Sydney Recording Studio: Recorder

The Sydney Recording Studio Recorder is one the first instrument a lot of us learn to play. Long before we enter a Sydney Recording Studio it is our first experience of playing music.
The profile of the modern sydney recording studio recorder, in three sections so familiar to primary-school children, emerged in the second half of the seventeenth century, but the recorder’s history begins at least two or three centuries earlier. The two earliest extant recorders, both small, plain wooden instruments, date from the fourteenth century, and archival and pictorial evidence survives from the same period. A member of the flute family, the recorder was used for art music in western Europe throughout the fifteenth and sixteenth century. As a musical instrument, the recorder is identified by its whistle mouthpiece (also known as a fipple or duct), by the seven finger holes on the front of the instrument, and by the thumbhole on the back side. Until our time, it was usually made of wood, although occasionally of ivory.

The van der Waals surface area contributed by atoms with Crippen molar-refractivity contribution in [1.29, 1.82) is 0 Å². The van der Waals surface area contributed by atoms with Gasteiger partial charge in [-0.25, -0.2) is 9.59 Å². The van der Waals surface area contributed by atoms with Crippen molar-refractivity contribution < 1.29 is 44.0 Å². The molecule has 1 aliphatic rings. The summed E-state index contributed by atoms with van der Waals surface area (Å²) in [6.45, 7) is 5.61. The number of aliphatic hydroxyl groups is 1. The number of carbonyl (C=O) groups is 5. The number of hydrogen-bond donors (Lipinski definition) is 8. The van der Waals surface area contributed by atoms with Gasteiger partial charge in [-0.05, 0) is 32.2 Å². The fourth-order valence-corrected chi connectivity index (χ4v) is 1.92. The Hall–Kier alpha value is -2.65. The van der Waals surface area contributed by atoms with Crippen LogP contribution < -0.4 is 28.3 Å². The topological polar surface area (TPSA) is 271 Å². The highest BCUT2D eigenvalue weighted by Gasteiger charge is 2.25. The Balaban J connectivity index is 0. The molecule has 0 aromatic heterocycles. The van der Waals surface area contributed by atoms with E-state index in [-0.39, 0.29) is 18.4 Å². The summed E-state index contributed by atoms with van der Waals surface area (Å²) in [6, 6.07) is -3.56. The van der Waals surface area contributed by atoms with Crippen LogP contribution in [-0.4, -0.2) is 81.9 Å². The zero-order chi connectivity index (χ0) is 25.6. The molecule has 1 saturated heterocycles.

Sydney Recording Studio: Renaissance Recorders

Most Renaissance recorders were constructed from a single piece of undecorated wood with a predominantly cylindrical bore. The instrument had a relatively narrow range of an octave and a sixth, with a rich timbre, perfect for blending in an ensemble. Makers would construct matched consorts of various sizes of recorders, from the smallest—only a few inches long—to the largest, which might measure more than six feet. A full family of recorders was needed for playing the notated polyphonic repertory of the period—motets, secular songs, fantasias, canzonas, and arrangements of dances—music made commonly available in the sixteenth century by the invention of music printing in 1501.
King Henry VIII (r. 1509–47), an avid amateur musician, by the end of his life owned seventy-six recorders, undoubtedly organized in several matched choirs. They were likely played by the five members of the Bassano family, the royal professional recorder consort, as well as by Henry himself. The Museum’s tenor recorder in C’ (89.4.3133), while possibly constructed in the seventeenth century, is a typical Renaissance-style recorder, made from a single piece of maple, simple in appearance, with twin finger holes on the bottom, allowing the player the option of playing left- or right-handed after plugging the unused hole.